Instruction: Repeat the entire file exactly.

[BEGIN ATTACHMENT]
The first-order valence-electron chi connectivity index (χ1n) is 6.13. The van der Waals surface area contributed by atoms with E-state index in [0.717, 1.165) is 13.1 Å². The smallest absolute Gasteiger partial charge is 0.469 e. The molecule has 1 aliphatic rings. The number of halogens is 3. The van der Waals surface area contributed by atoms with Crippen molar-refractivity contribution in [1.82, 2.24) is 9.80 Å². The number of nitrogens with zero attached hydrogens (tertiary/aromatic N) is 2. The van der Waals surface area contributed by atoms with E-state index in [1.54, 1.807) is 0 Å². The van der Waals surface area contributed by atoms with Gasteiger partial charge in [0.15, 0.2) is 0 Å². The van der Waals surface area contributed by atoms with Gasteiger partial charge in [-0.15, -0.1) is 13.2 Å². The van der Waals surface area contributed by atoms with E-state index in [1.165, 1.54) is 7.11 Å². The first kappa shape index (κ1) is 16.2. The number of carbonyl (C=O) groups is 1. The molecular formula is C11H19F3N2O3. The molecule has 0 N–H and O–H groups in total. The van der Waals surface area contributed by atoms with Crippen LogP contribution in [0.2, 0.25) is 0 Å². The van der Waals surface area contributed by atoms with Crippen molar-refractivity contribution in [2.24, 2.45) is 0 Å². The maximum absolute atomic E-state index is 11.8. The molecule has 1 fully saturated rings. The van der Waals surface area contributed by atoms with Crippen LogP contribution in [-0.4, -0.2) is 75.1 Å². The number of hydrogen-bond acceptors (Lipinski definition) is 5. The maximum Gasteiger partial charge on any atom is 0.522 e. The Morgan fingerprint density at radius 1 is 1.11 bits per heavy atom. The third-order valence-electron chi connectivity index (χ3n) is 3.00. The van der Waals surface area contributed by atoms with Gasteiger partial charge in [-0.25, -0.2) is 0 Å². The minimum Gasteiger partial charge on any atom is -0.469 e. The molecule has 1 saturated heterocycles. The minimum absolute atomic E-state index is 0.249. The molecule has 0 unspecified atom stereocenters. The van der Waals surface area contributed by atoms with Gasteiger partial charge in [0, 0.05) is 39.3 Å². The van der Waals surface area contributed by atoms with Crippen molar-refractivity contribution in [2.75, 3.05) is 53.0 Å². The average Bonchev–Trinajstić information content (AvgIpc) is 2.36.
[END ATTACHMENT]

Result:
The first-order valence-electron chi connectivity index (χ1n) is 6.13. The van der Waals surface area contributed by atoms with E-state index in [0.717, 1.165) is 13.1 Å². The smallest absolute Gasteiger partial charge is 0.469 e. The molecule has 1 aliphatic rings. The number of halogens is 3. The van der Waals surface area contributed by atoms with Crippen molar-refractivity contribution in [1.82, 2.24) is 9.80 Å². The number of nitrogens with zero attached hydrogens (tertiary/aromatic N) is 2. The van der Waals surface area contributed by atoms with E-state index in [1.54, 1.807) is 0 Å². The van der Waals surface area contributed by atoms with Gasteiger partial charge in [0.15, 0.2) is 0 Å². The van der Waals surface area contributed by atoms with Gasteiger partial charge in [-0.15, -0.1) is 13.2 Å². The van der Waals surface area contributed by atoms with E-state index in [1.165, 1.54) is 7.11 Å². The first kappa shape index (κ1) is 16.2. The number of carbonyl (C=O) groups is 1. The molecular formula is C11H19F3N2O3. The molecule has 0 N–H and O–H groups in total. The van der Waals surface area contributed by atoms with Crippen LogP contribution in [0.2, 0.25) is 0 Å². The van der Waals surface area contributed by atoms with Crippen molar-refractivity contribution in [2.24, 2.45) is 0 Å². The maximum absolute atomic E-state index is 11.8. The molecule has 1 fully saturated rings. The van der Waals surface area contributed by atoms with Crippen LogP contribution in [-0.4, -0.2) is 75.1 Å². The number of hydrogen-bond acceptors (Lipinski definition) is 5. The maximum Gasteiger partial charge on any atom is 0.522 e. The Morgan fingerprint density at radius 1 is 1.11 bits per heavy atom. The third-order valence-electron chi connectivity index (χ3n) is 3.00. The van der Waals surface area contributed by atoms with Gasteiger partial charge in [-0.25, -0.2) is 0 Å². The minimum Gasteiger partial charge on any atom is -0.469 e. The molecule has 1 saturated heterocycles. The minimum absolute atomic E-state index is 0.249. The molecule has 0 unspecified atom stereocenters. The van der Waals surface area contributed by atoms with Gasteiger partial charge in [0, 0.05) is 39.3 Å². The van der Waals surface area contributed by atoms with Crippen molar-refractivity contribution in [2.75, 3.05) is 53.0 Å². The average Bonchev–Trinajstić information content (AvgIpc) is 2.36.